As bad as smoke and noise are now, they were much, much worse during the Industrial Revolution. Fortunately, an inventor named Mary Walton figured out a way to reduce both kinds of pollution, and our big cities became much more livable because of her.
Industrialization has transformed our world in many positive ways, but pollution has always been one of the heavy prices we pay for progress. This was even truer in the days shortly after the U.S. Civil War, when factories were luring people away from farms and into fast-growing cities. Back then, folks had not yet even discovered just how toxic air pollution really was, but they could see how dirty it made the air and land.
Walton’s idea was to force smoky emissions through water tanks before releasing them into the sky. Pollutants were trapped in the water, which was dumped into the city sewers. In 1879, she secured a patent for her idea, which went on to be very popular and helped clear up the skies.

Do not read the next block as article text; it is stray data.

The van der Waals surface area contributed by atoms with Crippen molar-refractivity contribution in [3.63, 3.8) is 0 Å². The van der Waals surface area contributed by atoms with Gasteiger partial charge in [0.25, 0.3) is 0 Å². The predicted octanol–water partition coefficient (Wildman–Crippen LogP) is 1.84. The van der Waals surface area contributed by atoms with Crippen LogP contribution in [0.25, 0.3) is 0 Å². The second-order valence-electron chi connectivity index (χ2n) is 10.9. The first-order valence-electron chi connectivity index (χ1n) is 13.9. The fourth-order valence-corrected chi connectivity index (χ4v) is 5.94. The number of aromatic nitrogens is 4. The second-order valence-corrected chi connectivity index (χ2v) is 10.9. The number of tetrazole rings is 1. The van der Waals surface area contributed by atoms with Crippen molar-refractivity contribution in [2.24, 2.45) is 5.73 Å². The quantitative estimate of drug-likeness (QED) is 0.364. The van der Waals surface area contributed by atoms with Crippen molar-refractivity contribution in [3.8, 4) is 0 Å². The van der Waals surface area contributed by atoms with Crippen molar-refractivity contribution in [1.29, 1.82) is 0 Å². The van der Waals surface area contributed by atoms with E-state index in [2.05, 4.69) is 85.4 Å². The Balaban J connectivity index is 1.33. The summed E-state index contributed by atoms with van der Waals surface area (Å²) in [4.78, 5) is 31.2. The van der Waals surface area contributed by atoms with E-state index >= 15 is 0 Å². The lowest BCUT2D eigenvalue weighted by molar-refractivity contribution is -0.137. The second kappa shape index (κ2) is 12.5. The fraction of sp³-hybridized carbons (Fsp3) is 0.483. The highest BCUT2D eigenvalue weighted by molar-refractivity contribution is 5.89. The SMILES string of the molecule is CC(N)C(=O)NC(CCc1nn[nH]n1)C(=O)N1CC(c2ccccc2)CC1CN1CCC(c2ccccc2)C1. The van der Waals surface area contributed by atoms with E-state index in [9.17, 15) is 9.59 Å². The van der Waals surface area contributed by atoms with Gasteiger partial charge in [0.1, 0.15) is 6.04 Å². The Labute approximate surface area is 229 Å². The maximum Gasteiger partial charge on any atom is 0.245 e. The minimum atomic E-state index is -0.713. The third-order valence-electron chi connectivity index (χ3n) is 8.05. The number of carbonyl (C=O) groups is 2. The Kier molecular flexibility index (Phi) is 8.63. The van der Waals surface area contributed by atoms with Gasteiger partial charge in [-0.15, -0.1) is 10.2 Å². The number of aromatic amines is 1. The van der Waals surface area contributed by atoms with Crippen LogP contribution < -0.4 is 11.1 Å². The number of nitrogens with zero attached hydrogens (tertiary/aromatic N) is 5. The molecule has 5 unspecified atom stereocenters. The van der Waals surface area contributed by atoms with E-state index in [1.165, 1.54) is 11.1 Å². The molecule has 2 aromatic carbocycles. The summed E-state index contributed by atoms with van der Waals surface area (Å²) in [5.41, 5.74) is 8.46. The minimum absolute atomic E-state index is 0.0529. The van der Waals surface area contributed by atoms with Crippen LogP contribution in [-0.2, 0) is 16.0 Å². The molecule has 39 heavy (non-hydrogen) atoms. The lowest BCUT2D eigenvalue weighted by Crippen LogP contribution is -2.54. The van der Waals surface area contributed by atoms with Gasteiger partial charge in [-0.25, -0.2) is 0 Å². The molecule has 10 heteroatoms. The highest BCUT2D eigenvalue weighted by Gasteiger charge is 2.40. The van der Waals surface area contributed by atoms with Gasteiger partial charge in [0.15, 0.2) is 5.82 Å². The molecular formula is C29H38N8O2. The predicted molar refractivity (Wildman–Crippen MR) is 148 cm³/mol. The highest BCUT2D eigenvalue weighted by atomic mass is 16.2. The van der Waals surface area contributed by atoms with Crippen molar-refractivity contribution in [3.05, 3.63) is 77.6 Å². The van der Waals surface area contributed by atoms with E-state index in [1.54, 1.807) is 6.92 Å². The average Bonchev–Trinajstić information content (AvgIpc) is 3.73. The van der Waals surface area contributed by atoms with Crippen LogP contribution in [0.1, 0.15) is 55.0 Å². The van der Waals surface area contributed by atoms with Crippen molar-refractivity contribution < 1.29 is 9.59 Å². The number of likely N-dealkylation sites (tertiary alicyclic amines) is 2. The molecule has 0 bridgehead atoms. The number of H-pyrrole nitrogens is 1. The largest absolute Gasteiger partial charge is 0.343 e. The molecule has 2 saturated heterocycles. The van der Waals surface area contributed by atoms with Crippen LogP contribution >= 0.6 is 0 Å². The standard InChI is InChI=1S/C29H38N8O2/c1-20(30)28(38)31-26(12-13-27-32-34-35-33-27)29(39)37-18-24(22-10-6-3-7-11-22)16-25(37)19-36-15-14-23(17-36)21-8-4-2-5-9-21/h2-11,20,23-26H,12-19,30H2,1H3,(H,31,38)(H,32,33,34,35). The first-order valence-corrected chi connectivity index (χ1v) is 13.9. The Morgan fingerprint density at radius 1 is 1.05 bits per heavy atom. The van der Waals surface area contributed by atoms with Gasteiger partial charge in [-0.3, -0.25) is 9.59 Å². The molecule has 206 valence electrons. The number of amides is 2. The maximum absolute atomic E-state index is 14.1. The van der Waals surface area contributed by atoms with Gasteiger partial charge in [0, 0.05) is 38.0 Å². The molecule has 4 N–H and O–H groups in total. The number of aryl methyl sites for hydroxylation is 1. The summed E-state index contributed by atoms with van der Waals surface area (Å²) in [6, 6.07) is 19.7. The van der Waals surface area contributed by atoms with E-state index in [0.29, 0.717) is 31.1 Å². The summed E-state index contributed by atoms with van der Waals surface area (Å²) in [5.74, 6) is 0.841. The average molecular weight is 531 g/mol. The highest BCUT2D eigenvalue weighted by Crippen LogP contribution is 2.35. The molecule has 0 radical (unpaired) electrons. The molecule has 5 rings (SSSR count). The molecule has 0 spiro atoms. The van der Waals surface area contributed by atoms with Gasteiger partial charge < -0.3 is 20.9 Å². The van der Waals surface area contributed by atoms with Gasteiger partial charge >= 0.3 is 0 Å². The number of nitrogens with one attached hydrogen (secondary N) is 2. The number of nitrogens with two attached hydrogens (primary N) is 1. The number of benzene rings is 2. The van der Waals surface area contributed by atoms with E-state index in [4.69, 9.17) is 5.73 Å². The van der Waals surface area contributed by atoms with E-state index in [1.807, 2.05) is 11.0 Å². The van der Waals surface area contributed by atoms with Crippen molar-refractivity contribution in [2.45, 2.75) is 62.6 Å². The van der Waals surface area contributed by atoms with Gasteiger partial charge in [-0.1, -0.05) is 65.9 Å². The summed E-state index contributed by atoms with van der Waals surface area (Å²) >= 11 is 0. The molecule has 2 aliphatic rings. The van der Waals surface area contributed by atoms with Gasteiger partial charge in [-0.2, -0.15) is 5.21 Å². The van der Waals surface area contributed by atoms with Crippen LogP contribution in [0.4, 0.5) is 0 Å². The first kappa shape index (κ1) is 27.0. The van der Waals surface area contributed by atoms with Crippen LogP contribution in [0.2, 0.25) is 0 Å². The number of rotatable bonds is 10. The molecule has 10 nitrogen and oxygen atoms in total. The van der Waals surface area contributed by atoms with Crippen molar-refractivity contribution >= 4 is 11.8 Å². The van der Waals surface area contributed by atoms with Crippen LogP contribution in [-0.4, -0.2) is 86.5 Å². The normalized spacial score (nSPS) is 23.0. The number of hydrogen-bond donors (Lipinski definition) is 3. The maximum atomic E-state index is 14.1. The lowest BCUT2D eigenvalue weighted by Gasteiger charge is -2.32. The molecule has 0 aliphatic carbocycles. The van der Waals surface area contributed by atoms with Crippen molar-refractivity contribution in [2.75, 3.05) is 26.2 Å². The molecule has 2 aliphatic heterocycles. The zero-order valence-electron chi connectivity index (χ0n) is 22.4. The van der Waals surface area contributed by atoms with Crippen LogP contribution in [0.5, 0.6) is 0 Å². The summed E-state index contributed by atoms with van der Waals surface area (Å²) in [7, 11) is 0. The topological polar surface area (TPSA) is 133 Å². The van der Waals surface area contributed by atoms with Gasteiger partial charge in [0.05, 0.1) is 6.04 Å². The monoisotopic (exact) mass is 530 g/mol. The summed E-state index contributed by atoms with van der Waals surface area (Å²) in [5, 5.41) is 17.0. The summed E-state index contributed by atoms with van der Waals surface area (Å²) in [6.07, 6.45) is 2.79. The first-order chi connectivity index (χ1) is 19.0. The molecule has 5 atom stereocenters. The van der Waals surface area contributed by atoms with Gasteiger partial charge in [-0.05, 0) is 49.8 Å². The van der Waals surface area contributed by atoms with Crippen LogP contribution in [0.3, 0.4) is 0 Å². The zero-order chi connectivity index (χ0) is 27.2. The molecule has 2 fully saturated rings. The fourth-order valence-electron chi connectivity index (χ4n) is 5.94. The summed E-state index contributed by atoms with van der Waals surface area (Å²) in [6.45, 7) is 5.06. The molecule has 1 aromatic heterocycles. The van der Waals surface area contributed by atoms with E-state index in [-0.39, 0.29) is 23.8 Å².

Later, this anti-pollution pioneer found the noise of New York City’s elevated trains so unpleasant that she decided to reduce that too. Picture a train rolling or braking above you, metal wheels screeching on metal tracks, and you can imagine how deafening those trains must have been.
Walton created a model railroad in her Manhattan basement and used it to experiment with noise-reduction systems. Eventually she came up with a box-like track casing made of wood. It was painted with tar and filled with cotton and sand, which absorbed most of the noise.
Then she set up a bigger version on a life-sized train, and it worked. Walton was granted her second patent in 1881, and she sold the rights to New York’s railroad system, which used it to make trains quieter and the city more livable.
Mary Walton became a hero and also a feminist. In an age when men did most of the inventing, she rose above tradition to stand out and make a difference.